The American Dream and TV
By Louis Chunovic -- Broadcasting & Cable, 7/3/2005 8:00:00 PM
On Independence Day, we celebrate the very things Hollywood has always been able to sell to the world—American values, history and aspirations. So good is American television at doing this that it even contributed to the end of the Cold War.
Not by tanks or armies did the Berlin Wall fall. It was brought down by the people themselves, demanding their share of The Dream, the one wafting in on the airwaves from the West. The comrades knew all about Dallas and Dynasty. They were singing David Hasselhoff's tune, “Looking for Freedom,” a pop song they knew because it was sung by the star of Knight Rider, which played overseas even before Baywatch did. The song became an anthem for the giant crowds gathered to protest the grim life behind the Iron Curtain.
On New Year's Eve, less than two months after the Wall was breached, Hasselhoff himself stood atop its concrete ruins. “Close to a million East and West German fans stood together in the freezing cold at midnight watching me perform,” he told the BBC later. “I was overcome with emotion.”
That was then. Now they hate us, right? Flag-burning mobs are basic B-roll for TV news.
But the world out there is filled with younger demos. And those young people often wear the T-shirts, baseball caps and Nike sneakers they've seen on American TV and that have been exported to them. While a sizeable part of the world abhors the Western “culture” they see on TV, many, many others love it: They like to eat at Mickey D's, too.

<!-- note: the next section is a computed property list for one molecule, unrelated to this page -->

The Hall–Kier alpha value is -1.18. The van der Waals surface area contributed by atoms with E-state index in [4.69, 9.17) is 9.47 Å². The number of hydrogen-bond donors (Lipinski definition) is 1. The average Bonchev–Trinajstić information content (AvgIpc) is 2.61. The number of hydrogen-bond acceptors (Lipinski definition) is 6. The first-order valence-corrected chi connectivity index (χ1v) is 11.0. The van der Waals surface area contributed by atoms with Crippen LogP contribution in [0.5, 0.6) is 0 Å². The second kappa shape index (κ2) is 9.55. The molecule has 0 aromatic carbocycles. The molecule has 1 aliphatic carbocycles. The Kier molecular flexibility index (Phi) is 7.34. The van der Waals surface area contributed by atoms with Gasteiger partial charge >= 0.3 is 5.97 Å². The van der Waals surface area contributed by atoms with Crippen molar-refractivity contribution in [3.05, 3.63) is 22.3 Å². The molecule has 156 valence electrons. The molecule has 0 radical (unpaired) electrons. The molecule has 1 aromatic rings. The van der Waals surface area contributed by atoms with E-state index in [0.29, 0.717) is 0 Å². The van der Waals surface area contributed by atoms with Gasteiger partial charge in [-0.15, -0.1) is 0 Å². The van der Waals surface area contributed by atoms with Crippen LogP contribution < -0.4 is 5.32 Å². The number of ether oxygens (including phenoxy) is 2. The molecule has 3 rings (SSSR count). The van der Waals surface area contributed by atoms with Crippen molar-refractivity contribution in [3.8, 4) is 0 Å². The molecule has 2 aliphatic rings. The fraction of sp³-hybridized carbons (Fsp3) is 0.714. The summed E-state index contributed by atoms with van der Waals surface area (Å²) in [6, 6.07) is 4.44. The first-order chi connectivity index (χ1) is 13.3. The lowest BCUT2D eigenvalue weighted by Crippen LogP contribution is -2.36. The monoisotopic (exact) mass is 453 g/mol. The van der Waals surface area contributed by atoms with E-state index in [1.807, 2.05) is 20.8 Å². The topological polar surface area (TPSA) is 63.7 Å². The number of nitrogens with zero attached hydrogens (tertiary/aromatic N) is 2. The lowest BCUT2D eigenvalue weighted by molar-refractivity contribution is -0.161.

The America they see on TV is part of the reason Mexican kids are fording the Rio Grande at night and Cubans in makeshift boats are crossing shark-infested waters. To them, this is still the land of opportunity—and the land of bling. They know this because they've seen it on TV.
What about the need to protect exalted high Euro-culture from crass American low culture? That isn't new. European protectionism against American popular culture began even before the movies learned to talk. Consider the alternative to messy freedom and competition. Crassness enforced with a seductive advertising campaign is not the same as a fatwa enforced at the point of a gun. The world's striving people still love America and all the goodies and possibilities for which it stands. For some foreigners, it is only the current administration and its policies they dislike.
So we give 'em Tony Soprano. We give 'em The O.C. and American Idol (which, of course, the Brits gave to us first). If the old men in Washington would get out of the way, Hollywood and commercialism might conquer the world all over again.
Consider this: Saddam loves Doritos.
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